While I can pretty much eat anything, I know I’m lucky to be able to do so. I’m sure it’s no coincidence that we are both the most chemical-drenched generation in history and suffering from an unprecedented rise in auto-immune diseases.
Like many cooks, for me, part of the joy of cooking for my friends is the feeling of nourishing them and taking care of them in a practical way. It’s sad that people seem to feel as though they should apologise for their food choices whether for health or personal reasons but I often hear “oh, sorry to be a pain but I can’t/don’t eat…” In fact, since I have so many things on my to-cook list, it helps me to have some parameters when I think about a menu.
Remember when I talked about lemon ginger tea and the imminent prospect of singing at a wedding? It was for my friends Nici and Max and in return they kindly shouted us to tickets to the Gurten Festival in Switzerland where we saw, among other bands, Faith No More and The Gossip together.
Nici has celiac disease and usually if I’m cooking for a friend who is gluten-free, I make rice or other grains but since we didn’t know if we’d be able to sit down if the ground was muddy, onigiri was likely to get squished and there was nowhere to heat food, bread seemed like the easiest option.
I did a little poking around and seeing Shauna’s recipe was easy, similar to the superlative no-knead bread in procedure and well-received in gluten-free quarters, I tried it. It was received unanimously well.
Do you know any other good gluten-free bread or cake recipes?
This dough is enough for 2 loaves and the loaf I made after leaving it overnight was tastier than the one I baked right away, like most bread. I couldn’t find some of the flours here so I substituted but you can see the original recipe at Gluten Free Girl.
I found the tapioca flour at the Asian store and all the other stuff at the health food store. Sometimes if you can only find the whole grain at the shop, they’ll grind it for you.
I think you need to use olives you pit yourself here – they are sort of the point of the bread and the pre-sliced ones are insipid.
165g (1 cup) brown rice flour
100g (3/4 cup) millet flour
215g (1 1/2 cups) tapioca flour
11g (1 tablespoon) active dry yeast granules
9g (1 1/2 teaspoons) salt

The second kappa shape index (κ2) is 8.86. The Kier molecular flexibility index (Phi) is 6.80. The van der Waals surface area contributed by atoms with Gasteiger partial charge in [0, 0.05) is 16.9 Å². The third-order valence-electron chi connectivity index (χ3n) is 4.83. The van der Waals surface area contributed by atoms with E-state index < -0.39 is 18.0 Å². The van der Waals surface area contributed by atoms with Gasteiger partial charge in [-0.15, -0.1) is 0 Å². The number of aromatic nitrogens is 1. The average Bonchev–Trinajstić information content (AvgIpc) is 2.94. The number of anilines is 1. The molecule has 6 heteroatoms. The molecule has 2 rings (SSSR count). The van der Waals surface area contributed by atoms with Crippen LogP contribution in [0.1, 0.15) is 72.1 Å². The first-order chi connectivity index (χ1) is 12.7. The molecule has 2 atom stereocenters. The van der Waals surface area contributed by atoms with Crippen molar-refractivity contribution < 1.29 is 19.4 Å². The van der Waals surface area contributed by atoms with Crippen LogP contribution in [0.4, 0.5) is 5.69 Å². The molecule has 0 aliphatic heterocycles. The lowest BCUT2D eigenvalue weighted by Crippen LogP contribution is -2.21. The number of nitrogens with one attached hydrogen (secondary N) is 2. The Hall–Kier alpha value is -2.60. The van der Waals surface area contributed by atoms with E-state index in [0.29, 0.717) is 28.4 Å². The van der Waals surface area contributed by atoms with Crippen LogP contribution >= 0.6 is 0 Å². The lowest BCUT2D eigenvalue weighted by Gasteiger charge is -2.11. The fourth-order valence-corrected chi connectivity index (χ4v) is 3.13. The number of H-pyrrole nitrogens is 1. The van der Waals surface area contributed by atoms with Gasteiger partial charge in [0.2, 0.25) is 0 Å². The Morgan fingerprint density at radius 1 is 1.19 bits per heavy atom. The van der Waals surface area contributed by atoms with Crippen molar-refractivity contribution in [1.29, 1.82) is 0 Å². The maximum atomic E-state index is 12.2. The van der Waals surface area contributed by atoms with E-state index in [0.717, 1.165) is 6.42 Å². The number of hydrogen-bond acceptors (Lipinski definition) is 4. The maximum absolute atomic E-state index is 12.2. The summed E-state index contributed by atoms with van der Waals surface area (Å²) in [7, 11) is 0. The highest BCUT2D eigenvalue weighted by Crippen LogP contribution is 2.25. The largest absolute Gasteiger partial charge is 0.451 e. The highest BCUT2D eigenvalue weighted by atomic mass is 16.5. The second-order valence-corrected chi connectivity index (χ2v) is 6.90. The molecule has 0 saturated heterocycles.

10g (1 tablespoon) xanthan gum
300 mls (1 1/3 cups) tepid water (blood warm; if you touch it it should feel the same temperature or a little warmer than you )
3 tablespoons olive oil
1 tablespoon honey (if you grease the spoon first it will slide off easily)
1/2 cup Kalamata olives, pitted and sliced
2 sprigs rosemary, stripped off the stem and finely chopped
Mix the brown rice, millet and tapioca flours, yeast, salt, and xanthan gum in a large bowl.
Add the water, eggs, oil and honey to the dry ingredients and stir with a metal spoon until it comes together. It will be quite loose.
Add the olives and rosemary and stir evenly through.
Gather it all into a ball, cover the bowl with a tea-towel and leave to rise for 2 hours in a warm place (a hot water cupboard can be good).
The dough will keep up to a week in the fridge according to Shauna’s recipe.
To bake it, divide the dough in two even pieces, wet your hands slightly as the dough will be very sticky, and shape it into two balls (or make one and save the rest of the dough for another day).
Leave to rest in a warm place on a piece of baking paper for 40 minutes if baking right away or an hour and a half if the dough is coming out of the fridge.
20 minutes before the dough is ready, heat the oven to 230 celsius (450 fahrenheit) with a Dutch oven inside it.
Score the top of the loaf with 1 cm deep cuts and sprinkle with the oil and salt.
Put the parchment and loaf into the hot Dutch oven and close the lid. Put the whole thing in the oven.
Bake for half an hour and then carefully remove the lid of the Dutch oven and allow the top to brown (yours might be brown already, my Dutch oven isn’t up to much).
If you knock on the bottom of the loaf and it sounds hollow, it’s done.
Cool loaves on a rack.